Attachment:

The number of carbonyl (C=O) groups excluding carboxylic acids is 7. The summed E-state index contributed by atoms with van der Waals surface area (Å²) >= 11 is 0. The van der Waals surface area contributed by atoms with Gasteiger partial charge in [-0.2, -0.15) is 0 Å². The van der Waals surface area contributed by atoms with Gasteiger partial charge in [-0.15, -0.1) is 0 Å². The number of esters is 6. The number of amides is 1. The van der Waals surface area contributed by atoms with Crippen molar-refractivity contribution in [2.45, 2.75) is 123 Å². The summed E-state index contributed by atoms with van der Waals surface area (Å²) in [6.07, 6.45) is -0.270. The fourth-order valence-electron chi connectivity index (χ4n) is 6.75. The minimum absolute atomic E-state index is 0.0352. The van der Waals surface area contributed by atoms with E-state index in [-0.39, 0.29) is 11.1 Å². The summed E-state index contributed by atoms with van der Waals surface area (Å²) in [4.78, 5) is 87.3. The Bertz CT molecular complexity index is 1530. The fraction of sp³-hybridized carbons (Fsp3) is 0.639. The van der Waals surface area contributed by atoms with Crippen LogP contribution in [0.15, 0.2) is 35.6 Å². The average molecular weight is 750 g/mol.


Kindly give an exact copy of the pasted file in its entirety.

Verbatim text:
The number of carbonyl (C=O) groups excluding carboxylic acids is 7. The summed E-state index contributed by atoms with van der Waals surface area (Å²) >= 11 is 0. The van der Waals surface area contributed by atoms with Gasteiger partial charge in [-0.2, -0.15) is 0 Å². The van der Waals surface area contributed by atoms with Gasteiger partial charge in [-0.15, -0.1) is 0 Å². The number of esters is 6. The number of amides is 1. The van der Waals surface area contributed by atoms with Crippen molar-refractivity contribution in [2.45, 2.75) is 123 Å². The summed E-state index contributed by atoms with van der Waals surface area (Å²) in [6.07, 6.45) is -0.270. The fourth-order valence-electron chi connectivity index (χ4n) is 6.75. The minimum absolute atomic E-state index is 0.0352. The van der Waals surface area contributed by atoms with E-state index in [-0.39, 0.29) is 11.1 Å². The summed E-state index contributed by atoms with van der Waals surface area (Å²) in [4.78, 5) is 87.3. The Bertz CT molecular complexity index is 1530. The fraction of sp³-hybridized carbons (Fsp3) is 0.639. The van der Waals surface area contributed by atoms with Crippen LogP contribution in [0.15, 0.2) is 35.6 Å². The average molecular weight is 750 g/mol.